The Cons of Mandatory Marital Counseling

“Until death do us part” does not hold the meaning or weight that it used to in many marriages.  Divorce rates began to soar in the 1980s and by the early 1990s, the average divorce rate was 50%.  That means that every other marriage ended in divorce.  One reason many believe so many divorces occur is due to the fact that they are too easy to obtain.
While this may be true, recent movements to require marital counseling prior to allowing couples to apply for a divorce have raised many questions as to the effectiveness of mandatory marital counseling.  While mandatory marital counseling may seem like a good idea, it is bad for many reasons.  Mandating couples to obtain marital counseling prior to a divorce can raise unrealistic outcomes, obstruct schedules that are already constrained, and take away more freedom of the individual.
Many states are trying to pass legislation that would require pre marital counseling as well as several years of counseling before granting a divorce to couples seeking to separate legally.  While counseling may help some work out their problems, this can also lead to unrealistic expectations.  Couples who have been together for several years already know what they can and cannot work out with each other.  They may have tried previous counseling and failed at it.

Just offering the counseling does not mean that it is going to work.  Counseling and working through problems can only work if both parties are open to it and wish for it to work.  When one partner is not willing to resolve issues, the other partner may be left with unrealistic expectations that the relationship can be salvaged, when in fact, the promise of counseling is only delaying the inevitable.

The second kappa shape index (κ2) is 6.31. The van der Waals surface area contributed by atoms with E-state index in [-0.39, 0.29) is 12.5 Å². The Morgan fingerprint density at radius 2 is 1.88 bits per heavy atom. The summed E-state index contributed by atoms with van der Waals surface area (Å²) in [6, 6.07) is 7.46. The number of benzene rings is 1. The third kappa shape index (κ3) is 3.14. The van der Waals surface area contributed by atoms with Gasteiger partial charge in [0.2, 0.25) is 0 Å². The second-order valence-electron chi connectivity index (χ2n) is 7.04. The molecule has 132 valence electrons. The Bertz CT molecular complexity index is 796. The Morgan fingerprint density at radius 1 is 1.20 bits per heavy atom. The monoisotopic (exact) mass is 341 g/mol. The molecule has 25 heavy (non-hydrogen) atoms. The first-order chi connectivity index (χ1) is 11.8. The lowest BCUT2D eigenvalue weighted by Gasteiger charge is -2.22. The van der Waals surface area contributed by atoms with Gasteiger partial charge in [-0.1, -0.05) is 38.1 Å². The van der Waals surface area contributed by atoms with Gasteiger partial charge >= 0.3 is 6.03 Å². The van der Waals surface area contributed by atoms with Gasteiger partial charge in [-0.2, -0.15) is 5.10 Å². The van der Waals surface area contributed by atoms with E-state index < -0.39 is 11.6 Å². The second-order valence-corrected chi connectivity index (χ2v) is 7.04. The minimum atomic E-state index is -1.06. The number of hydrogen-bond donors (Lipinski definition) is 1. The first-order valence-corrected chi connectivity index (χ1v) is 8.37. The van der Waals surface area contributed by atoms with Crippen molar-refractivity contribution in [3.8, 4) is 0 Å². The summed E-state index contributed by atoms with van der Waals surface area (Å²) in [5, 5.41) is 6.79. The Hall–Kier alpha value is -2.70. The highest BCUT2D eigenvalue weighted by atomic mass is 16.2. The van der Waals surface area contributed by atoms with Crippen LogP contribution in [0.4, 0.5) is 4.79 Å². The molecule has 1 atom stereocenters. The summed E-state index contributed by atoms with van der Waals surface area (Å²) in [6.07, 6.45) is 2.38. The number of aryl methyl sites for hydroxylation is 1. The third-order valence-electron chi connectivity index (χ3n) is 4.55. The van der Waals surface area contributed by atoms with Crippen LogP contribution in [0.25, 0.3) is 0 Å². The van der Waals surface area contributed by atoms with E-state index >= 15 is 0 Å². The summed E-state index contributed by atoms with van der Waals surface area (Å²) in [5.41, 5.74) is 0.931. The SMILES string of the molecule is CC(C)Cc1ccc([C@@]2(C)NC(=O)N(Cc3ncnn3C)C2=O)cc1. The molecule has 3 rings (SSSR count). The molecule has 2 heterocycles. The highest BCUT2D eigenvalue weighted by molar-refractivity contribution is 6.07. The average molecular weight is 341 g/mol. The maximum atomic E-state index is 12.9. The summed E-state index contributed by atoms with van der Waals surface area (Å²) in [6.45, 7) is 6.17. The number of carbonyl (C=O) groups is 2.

Marital counseling takes time.  With two people on different schedules who may not even live together, time is constrained enough as it is.  Mandating someone’s time who did not commit a crime is a crime in and of itself.  Wanting a divorce is not a crime, and sentencing couples to seek counseling is like treating them like prisoners.  If one parent has restricted access to the children, this obligation could also cut into his or her already limited parenting time.
Mandating marital counseling is a violation of personal freedoms.  It takes away an individual’s choice to make decisions regarding whom to be with.  It forces people who do not want to see each other to spend time together talking about their already troubled relationship.  This type of communication can often lead to more hurt and anger as more secrets are revealed during counseling sessions.
Things that were not going to be shared to keep the other party from being further hurt or angered often end up being aired.  What once could have been an amiable parting gets drawn out.  There is no choice but to remain legally married until the sessions are over and the court sees fit to grant a petition for divorce.
While counseling can help in some situations, mandating counseling never seems to be a good idea for non criminal activity.  When two people decide to end a marriage, they should be allowed to do so without being mandated by the government.  Forced counseling can provide unrealistic expectations and make separation all the more painful.  Already busy schedules become blocked off with mandatory meeting times with counselors and government has more control over people’s personal freedoms and rights.  Even though the divorce rates are high and don’t seem to be getting any lower, mandating marital counseling is not the answer.
 

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